I’m a little confused when it comes to soups. ‘Gaeng’ and ‘Tom’ are the words used, yet without going too far into Thai etymology that nobody is sure of, they can be remarkably similar. What I do know is that their soups are ridiculously clean, balanced, and almost medicinal. Especially the ones hailing from Isaan.
My favourite, by far, is Gaeng Hed.
Mushroom soup. Possibly the best treatment of mushrooms short of simply frying them in butter. This is odd for me, as prior to tasting this, the thought of boiled mushrooms made me wince in reminiscence of rubbery, squeaky, bland…eugh. This, is somehow different.

The array of mushrooms available here is remarkable. Varieties that back in the UK stretch your budget to the gourmand (but are confusingly only ever served on top of overly thick risotto) are sold on market stalls for a pittance.
I can’t quite pinpoint exactly what it is about this soup that I love. Its not the sort of thing I can put down to a texture or taste. As sad as it sounds, it is a feeling.  Never have I tasted anything that feels more like a dense green forest, earthy, and warming. The steam rising like a dense mist amongst the fungi that dot the forest floor. The colour of pine trees and moss. Ok, probably not, but you get the idea. It’s a good soup, and with a few tweaks, worth making at home.

I say ‘ish’ because I’ve never had one the same, and googling seems to fetch a wider variety of recipes than make sense. I guess mushroom soup is as adaptable as its name suggests. Instead, I will just make a version that I believe is really really good, and offer suggestions for what you could change at home.
The recipe is rough and pretty open to interpretation depending on how spicy/ sour/ salty you want it.
Ingredients (serves 2)
A big bunch of Ya Nang Leaf (Triliacora Triandra, this is a leaf found throughout SEAsia and is scrunched between fingers to give off the distinct green colouring that gaeng hed should have. I’m at a loss of what to recommend but I believe similar results could be achieved with nettles or spinach.) 5 or 6 small chilies 2 Shallots A small handful of squash A small handful of asparagus or green beans A few large handfuls of mushrooms of your choosing (for this we had Oyster and Straw mushrooms) A big bunch of Cha Om (This is an acacia used all over SEAsia. Raw it has an interesting, almost eggy taste and can smell a bit off, but cooked it has a nutty sweet flavour and a meaty texture. I would suggest using very young asparagus or perhaps a small amount of samphire.) A big bunch of Thai basil 2 tbsp of Pla ra, fermented fish sauce (or half a tin of anchovies, a guessed amount of marmite) 2 tbsp of fish sauce (or salt) A thumb sized piece of tamarind (this can be bought from supermarkets but if not, a sour jam such as quince could be used instead)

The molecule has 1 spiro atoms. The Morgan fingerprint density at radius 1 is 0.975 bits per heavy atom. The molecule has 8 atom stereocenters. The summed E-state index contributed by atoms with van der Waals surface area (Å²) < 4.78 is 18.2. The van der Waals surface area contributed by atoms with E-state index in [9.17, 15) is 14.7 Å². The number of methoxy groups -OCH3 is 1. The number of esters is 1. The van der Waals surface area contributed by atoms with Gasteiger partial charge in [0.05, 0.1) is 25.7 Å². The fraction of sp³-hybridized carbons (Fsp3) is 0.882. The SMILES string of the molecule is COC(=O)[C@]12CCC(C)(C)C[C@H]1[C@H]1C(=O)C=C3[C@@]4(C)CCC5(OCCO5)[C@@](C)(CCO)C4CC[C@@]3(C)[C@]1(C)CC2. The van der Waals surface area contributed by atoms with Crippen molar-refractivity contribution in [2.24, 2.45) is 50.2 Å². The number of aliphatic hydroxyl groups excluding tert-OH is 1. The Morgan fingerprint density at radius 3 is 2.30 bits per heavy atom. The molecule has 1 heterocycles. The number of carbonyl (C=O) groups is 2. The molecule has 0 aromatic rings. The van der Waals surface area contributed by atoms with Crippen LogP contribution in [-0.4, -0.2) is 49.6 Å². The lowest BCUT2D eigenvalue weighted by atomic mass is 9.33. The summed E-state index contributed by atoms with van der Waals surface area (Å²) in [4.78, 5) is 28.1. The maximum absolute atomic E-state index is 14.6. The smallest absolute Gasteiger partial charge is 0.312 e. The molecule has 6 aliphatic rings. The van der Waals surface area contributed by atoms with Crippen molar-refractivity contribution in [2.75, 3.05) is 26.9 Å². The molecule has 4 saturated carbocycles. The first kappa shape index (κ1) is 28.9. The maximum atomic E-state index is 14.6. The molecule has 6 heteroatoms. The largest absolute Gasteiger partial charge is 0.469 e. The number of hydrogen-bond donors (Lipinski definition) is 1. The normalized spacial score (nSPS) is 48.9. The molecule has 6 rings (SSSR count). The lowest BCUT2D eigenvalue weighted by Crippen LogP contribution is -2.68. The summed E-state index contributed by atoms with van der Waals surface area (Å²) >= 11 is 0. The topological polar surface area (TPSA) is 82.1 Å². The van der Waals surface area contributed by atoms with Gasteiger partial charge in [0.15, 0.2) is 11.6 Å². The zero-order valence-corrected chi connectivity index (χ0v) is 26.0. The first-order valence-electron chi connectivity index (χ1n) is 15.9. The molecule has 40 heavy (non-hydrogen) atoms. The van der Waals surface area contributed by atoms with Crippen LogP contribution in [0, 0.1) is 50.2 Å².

***I will say at this point that these dishes were conceived and brewed from availability of produce. I would encourage anyone keen to remake this to go out foraging for green edibles that can be stewed together.

This is Ya Nang, the green leaf that Ree scrunched together to create the vibrant coloured water we used as a base for the soup. It has that ‘fresh cut grass’ smell of chlorophyll that reminded me of my Mum’s weird fruit shakes using spirulina and wheatgrass. It also thickened the water it was squeezed into, I believe it has some sort of gelatinous property.

Fire on.

After pouring the green goop into our ghetto soup dish, it was brought to a simmer before the chillies and shallots were added. These were not cut, but instead smashed roughly in a pestle and mortar to release their flavour without making the dish too powerful.
Then the squash was added in small chunks so that it would cook quickly, followed by asparagus and tamarind. Finally the large chunks of mushrooms were placed on top of the mixture and barely stirred. We put a lid on top to allow them to boil/ steam. All mushrooms have a large water content, which was why the amount of green water we used looks relatively small. As the mushrooms cook they release alot of their water into the dish.
After about 5 minutes it was time to uncover the mushrooms and add the herbs.

These were cooked for roughly a minute while we tasted the soup, adding Pla ra and fish sauce to taste. It’s truly amazing how different things can taste without any salt, as the Pla ra truly transforms this dish from a nice vegetable broth, into an earthy, moreish concoction, that could cure a stubborn cold.
Here is Ree looking chuffed with herself.

Traditionally the best way to eat this is alongside a variety of other dishes, dunked at with sticky rice. Everyone gets a small bowl and helps themselves.


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